You lazy non-juicers! For shame!

  14. summerbee says:

    Ha! This is my story. When I was taking those pictures yesterday at the store, a friendly couple came up behind me and asked me what I was doing. I explained it to them, and they said they’ll be avoiding Mott’s as well. Good!

  15. thesepretzels says:

    What’s the big deal? I’m sure lots of people pay that much for a bottle of 100% water for the same price.

  16. youbastid says:

    I first noticed this trend when I was in college and saw weight conscious girls swilling “Light” vodka. Upon futher inspection, I noticed it was only 26% abv vs. the regular 40%.

  17. categorically says:

    Meh, I’d just assume pay to NOT have to water down my juice. I like convenience in the cave, vs. savings.

  18. pb5000 says:

    My wife and I had an argument a few weeks ago when she brought this home. She realized the error of her bad buy and then a few days later I heard her talking to her sister on the phone telling her not to buy it. Success…

  19. Starfury says:

    I always water down apple juice when we have it by 1/3 to 1/2. It’s too sweet for me.

    The sad thing is the bulk of people out there will buy the “light” and not realize they could water it down themselves.

  20. Triborough says:

    35mg of sodium in the watered down juice compared to 10mg in the 100% juice. Wow!

    • dorastandpipe says:

      Salt is a flavor enhancer. They took away half the flavor of regular juice so they add salt to up the flavor that is still there. Same reason people add salt to their food on their plates.

  21. Zulujines says:

    They do the same thing with orange juice. I was thinking, ‘light orange juice, perfect’, and grabbed it without reading the label. I brought it home and sure enough, it tasted exactly like…watered down orange juice. I learned that lesson the hard way. You won’t fool me twice, fruit devils!

  22. grunt2008 says:

    Similar efforts are being made by Excedrin with their Extra Strength pain reliever and their Excedrin Migraine pain reliever. Both have identical ingredients at the same dosage level… but one box says “migraine”. “Migraine” is priced 60-80 cents more per box.

  23. Orv says:

    This reminds me of the “pre-mixed” antifreeze at auto parts stores. It’s just prediluted 50% with water, then sold at the same price as the full-strength stuff. I still buy it occasionally, though, because if I’m just topping up the car it’s a lot easier to buy premixed than to find another container to pour half of the antifreeze into.

  24. backbroken says:

    Is “light juice” really a product we need? I mean, how many people have you met in your life carrying around an extra 30 pounds because they just couldn’t lay off the fruit juice? Is this marketted to the same folks in front of me at McDonald’s who ordered 2 Big Macs and a 64 ounce diet Coke?

    • gmoney says:

      @backbroken: Yeah, any number of 3-9 year olds are carrying more weight because they won’t lay off the fruit juice and mom won’t make them. What everybody is missing is that the Mott’s light has splenda and almost certainly some apple flavoring added to the water. So it’s not mere watering down. Of course, you can water it down and add a bit of splenda yourself for a teensy price.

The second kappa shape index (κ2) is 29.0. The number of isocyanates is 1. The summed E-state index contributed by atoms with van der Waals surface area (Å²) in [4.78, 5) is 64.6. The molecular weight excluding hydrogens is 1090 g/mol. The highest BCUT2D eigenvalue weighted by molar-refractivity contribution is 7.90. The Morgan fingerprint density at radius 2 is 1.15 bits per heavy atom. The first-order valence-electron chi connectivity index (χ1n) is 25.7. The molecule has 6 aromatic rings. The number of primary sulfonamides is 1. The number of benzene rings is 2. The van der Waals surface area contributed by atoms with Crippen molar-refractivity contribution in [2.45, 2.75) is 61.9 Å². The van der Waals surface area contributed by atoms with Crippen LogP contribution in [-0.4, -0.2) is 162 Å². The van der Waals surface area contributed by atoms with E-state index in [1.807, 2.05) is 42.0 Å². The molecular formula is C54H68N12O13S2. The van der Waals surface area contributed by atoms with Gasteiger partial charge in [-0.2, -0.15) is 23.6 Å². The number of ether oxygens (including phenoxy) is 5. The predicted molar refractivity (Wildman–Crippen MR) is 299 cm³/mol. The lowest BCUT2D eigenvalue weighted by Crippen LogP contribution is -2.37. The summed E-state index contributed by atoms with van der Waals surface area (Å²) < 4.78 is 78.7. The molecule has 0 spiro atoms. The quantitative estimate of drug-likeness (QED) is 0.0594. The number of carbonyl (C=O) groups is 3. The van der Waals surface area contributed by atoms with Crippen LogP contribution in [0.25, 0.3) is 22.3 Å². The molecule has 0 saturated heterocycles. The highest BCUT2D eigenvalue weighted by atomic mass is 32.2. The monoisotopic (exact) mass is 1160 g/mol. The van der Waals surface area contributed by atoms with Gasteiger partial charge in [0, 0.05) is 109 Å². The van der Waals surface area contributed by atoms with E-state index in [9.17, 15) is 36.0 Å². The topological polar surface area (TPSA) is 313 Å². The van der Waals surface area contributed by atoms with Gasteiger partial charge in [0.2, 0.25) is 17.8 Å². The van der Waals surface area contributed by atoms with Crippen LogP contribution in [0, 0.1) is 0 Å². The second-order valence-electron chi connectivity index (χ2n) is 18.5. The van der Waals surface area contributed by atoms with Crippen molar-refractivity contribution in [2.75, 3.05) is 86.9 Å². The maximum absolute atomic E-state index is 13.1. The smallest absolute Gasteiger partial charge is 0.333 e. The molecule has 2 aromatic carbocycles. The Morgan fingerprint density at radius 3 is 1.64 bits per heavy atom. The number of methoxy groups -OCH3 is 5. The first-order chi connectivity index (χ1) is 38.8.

@BeeBoo: And while you’re at it, make those damn kids get off your lawn.

    • mmmsoap says:

      @backbroken: ::sigh:: I do that.

      Seriously, I hear that excuse a lot, and it just doesn’t fly. You know what? I just don’t like the taste of the regular coke. I don’t mind sipping things sweetened with sugar, but (a) when I’m thirsty and want to guzzle it doesn’t work, and (b) HFCS gives me a headache. Still, a couple of times a year I just have a craving for some Mickey D’s, even if it’s not the healthiest thing to eat.

      On the same vein, yeah, the “light” version is not economical for repeated purchases, I can see the pre-watered down version being kind of convenient. When I’m on the road, watering down the apple juice on my own becomes a hassle. Similarly, all though I’m super-crazy-eco-aware, we use the disposable diapers when out and about because the convenience factor outweighs other issues, at least in the short term.

  25. wjmorris3 says:

    I can verify that in this state (NJ), the Mott’s Light will actually cost 7% more than the regular juice. If the regular bottle sells for $2.99 (as an example), the Light would cost you $3.20 – the dilution is to the point where the light juice is considered a “soft drink” by the state.

  26. Wes_Sabi says:

    This product has been on the market since 2005. Yes, it is diluted apple juice, but they also have added natural flavor and Splenda to it so it tastes similar to 100% apple juice. The extra sodium probably comes from the calcium salts used to fortify this product.

  27. mike says:

    I water down most apple juice I get because it’s so sugary. I’m glad to know that Mott has done this for me.

  28. jamesmusik says:

    The Light Plus Juice also contains sucralose, AKA Splenda. It’s for people who want fewer calories but regular sweetness.

  29. opal says:

    I think Tropicana does this too. I didn’t actually read the label that carefully, but when I last drank a “Light & Healthy” version, I noticed that it definitely tasted funny.

  30. Birki says:

    This sounds similar to the Light Splenda’d Cranberry juice I love. The regular stuff is too sweet. The Kroger Lite brand is usually pretty cheap. I have to say I like the addition of Splenda to juices – on the rare occasions I drink juice, it’s nice to have a less-sweet and caloric option. Buy it on sale or get the house brand!

  31. unpolloloco says: